Distributed via OtherWords
If the Trump-GOP tax plan doesn’t stink, why are they lying about the cost?
House Republicans and Donald Trump are ballyhooing the wonders of their new tax plan. It’s called the “Tax Cuts and Jobs Act,” which we’re told will mean “More Jobs, Fairer Taxes, and Bigger Paychecks.”
Hallelujah! We can see the Promised Land!
But before we pop the champagne corks, let’s double-check the sticker price: $1.5 trillion over the next decade. That’s just shy of $5,000 for every man, woman and child in America. For a nation over $20 trillion in debt, that seems pricey.
But that’s only the beginning. The deeper costs of their tax plan are so large and so obvious that the failure of Republican leaders to disclose them is, for all practical purposes, a lie. Continue reading
I’ve started a petition addressed to Senator Flake regarding the Senate Tax Plan.
I’ll start with the first few paragraphs here, followed by a link to read the rest and sign.
Dear Senator Flake:
Your political beliefs do not line up with those of all your constituents. Many of us disagree with your votes far more often than we agree.
But we all respect you. We’ve always felt your votes, and your words, reflected your principles, not the dictate of some donor or a cynical political calculation.
So we’re not surprised to read that you are taking a hard look at the Senate tax bill and have concerns about its fiscal impact. We salute you for doing so.
As you consider your vote, we urge you to consider what the real cost of this tax plan will be. The sticker price, $1.5 trillion, is huge, but undoubtedly is a gross understatement. Here are a few of the areas you might want to explore on that front:
If you agree with me on this, please post a link to your Facebook page or Twitter feed. Thanks, Bob
Cheerleaders for grand fortune conveniently ignore all context when they trumpet the statistics on the share of federal income taxes that rich people pay.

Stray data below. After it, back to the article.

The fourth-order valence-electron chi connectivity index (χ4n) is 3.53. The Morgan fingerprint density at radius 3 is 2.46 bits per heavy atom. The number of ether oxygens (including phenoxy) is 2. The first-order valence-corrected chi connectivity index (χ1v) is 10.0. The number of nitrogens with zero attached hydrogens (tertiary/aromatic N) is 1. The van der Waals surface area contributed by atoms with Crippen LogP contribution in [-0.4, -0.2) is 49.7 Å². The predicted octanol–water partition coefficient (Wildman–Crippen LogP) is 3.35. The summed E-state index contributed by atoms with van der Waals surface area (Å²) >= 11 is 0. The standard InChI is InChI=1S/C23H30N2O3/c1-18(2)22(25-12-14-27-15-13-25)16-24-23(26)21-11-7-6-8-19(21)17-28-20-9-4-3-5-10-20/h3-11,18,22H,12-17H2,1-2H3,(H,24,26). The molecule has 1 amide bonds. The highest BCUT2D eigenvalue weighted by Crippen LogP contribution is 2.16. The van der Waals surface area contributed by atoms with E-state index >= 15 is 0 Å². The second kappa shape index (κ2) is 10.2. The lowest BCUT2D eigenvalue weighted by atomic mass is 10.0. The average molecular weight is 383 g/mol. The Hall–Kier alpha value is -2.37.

Is America’s tax code “unfair” to America’s rich? The rich — and our elected leaders who cater to them — desperately want us to believe that deep pockets pay far more in taxes than their “fair share.” And their evidence? One simple stat: The richest 1 percent of Americans currently pay about 40 percent of the income tax revenue the IRS collects.
This same 1 percent collects 20.6 percent of the nation’s income.
For the wealthy and their cheerleaders, case closed. The rich, they argue, are doing the rest of us a favor. They deserve a break. More specifically, they deserve the extravagantly generous break the GOP tax “reform” bills now pending in Congress would if enacted deliver.
But let’s not close this case just yet. Let’s take a moment to contemplate why we have these particular numbers and what they really mean.
Continue reading at Inequality.org
Hey BfAZ readers, I teamed up with my IPS colleague, Sam Pizzigati, for an op-ed piece the editors of the Dallas Morning News placed in their Sunday paper. I can only give you the first few paragraphs here, but you of course can link over to the full piece:
Most of us work for a living. We wait tables or write software. We teach kids or drive buses. We treat patients or lay block. Our income, just about all of it, comes from our work.
But some people — wealthy people — don’t depend on work for their living. They rely on their wealth. The stock they hold pays dividends. The bonds they own pay interest. The assets they sell bring capital gains.
Two different classes of Americans, two different sorts of income. Now which class should pay tax at a higher rate, those who work for a living or those who let their wealth do their work?
Continue Reading at Dallas Morning News
Make no mistake: The Trump-GOP tax plan is a declaration of war on homeowners, homebuilders, realtors, and the mortgage industry. With seven different provisions that will put pressure on home values, it’s hard to imagine that the plan will not cause a crash in the housing market.
Wait, seven separate provisions unfavorable to homeowners? But Trump’s blueprint for tax reform recognized the societal value of home ownership, right?
Well, that blueprint was less than candid. Surprised?
Here are those seven provisions:
Continue reading at Inequality.org
If President Trump has such concern for middle-income Americans, why is he so focused on the one area – federal income taxes – where they’re not getting absolutely clobbered?
Donald Trump has stressed repeatedly how his tax plan is intended above all else to help middle-income Americans.In a television appearance, his assistant Treasury Secretary, Tony Sayegh confirmed this: “There is something that is absolutely certain,” Sayegh said. “And that’s the middle-income hard-working family is the focus of the president’s agenda when it comes to the individual side of tax cuts.”
Well, you can’t get more “middle-income” than the median household income of $57,616. When you do the math, using only the standard deduction, a family of four making $57,616 in 2017 should pay no more than $3,375 and only $1,375 if both children are under 17. Their effective tax rate would be between 2.4% and 5.8%.
Which makes you wonder: If President Trump has such concern for middle-income Americans, why is he so focused on the one area – federal income taxes – where they’re not getting absolutely clobbered.